Chemo Brain and Breast Cancer

Posted on March 02, 2018

Breast cancer treatment can often cause brain fog (or "chemo brain") that lasts long after treatment is over. Members of MyBCTeam share frustrations and coping strategies around “waiting for the fog to lift.” “I’m two years out and still have “cog fog!” I wonder if I'll ever think normally again!” wrote one member. “Whether it’s chemo brain, menopause brain, or both - it has been four years and I feel so stupid and slow. I hate it,” shared another. One member even forgot what year her daughter was born.” My husband was like, ‘Are you okay??’ Yup! It’s scary forgetting things but this side effect keeps me on my toes😉,” she explained.

Many members rely on sticky notes, alarms, and journaling to stimulate recall. “After detoxing from chemo and doing memory puzzles, my brain is back!” reported one MyBCTeam member. Other members credit Wunderlist and other list-making apps, gentle yoga, and supplements for helping clear the “fog.” Before starting any new supplements or physical activity, discuss these options with your doctor or care team. Being part of a supportive community has helped many breast cancer survivors adjust to brain fog. “For the longest time, I thought it was just anxiety that comes with the condition,” wrote one member. “Now I know better, thanks to my beloved MyBCTeam.”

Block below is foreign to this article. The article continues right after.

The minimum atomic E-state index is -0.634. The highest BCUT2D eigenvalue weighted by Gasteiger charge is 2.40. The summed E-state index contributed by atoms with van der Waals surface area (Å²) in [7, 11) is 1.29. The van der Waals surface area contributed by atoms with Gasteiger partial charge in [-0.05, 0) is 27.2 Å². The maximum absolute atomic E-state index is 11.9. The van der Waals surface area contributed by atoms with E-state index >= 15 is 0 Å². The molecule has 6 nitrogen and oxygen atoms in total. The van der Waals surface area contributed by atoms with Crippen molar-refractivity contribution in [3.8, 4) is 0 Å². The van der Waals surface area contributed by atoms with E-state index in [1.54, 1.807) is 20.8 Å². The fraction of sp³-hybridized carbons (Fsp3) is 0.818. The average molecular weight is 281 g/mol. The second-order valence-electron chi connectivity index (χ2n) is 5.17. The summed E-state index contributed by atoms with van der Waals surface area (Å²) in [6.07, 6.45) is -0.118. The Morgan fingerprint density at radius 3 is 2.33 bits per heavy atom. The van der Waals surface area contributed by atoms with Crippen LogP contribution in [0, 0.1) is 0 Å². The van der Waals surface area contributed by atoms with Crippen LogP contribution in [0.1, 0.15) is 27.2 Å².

On MyBCTeam, the social network and online support group for women facing breast cancer, members talk about a range of personal experiences and struggles. Brain fog is one of the top 10 topics most discussed.

Here are a few question-and-answer threads about brain fog:

Can anyone give any advice on memory problems/chemo brain?

Has anyone received ADA accommodations at work for chemo brain effects?

I have a weird feeling from treatment, has anyone felt like their brain function was dialed down?

Here are some conversations about brain fog:

A member shares her experience on body injector treatment.

Here we are today and I am finally back at work and getting back into a routine with my family.

The mood swings and depression are too much.

Have another topic you'd like to discuss or explore? Go to MyBCTeam today and start the conversation. You'll be surprised just how many others may share similar stories.

Feel free to ask a question here.

A MyBCTeam Member said:

It has been 12 yrs for me and I still have chemo brain!

posted 15 days ago

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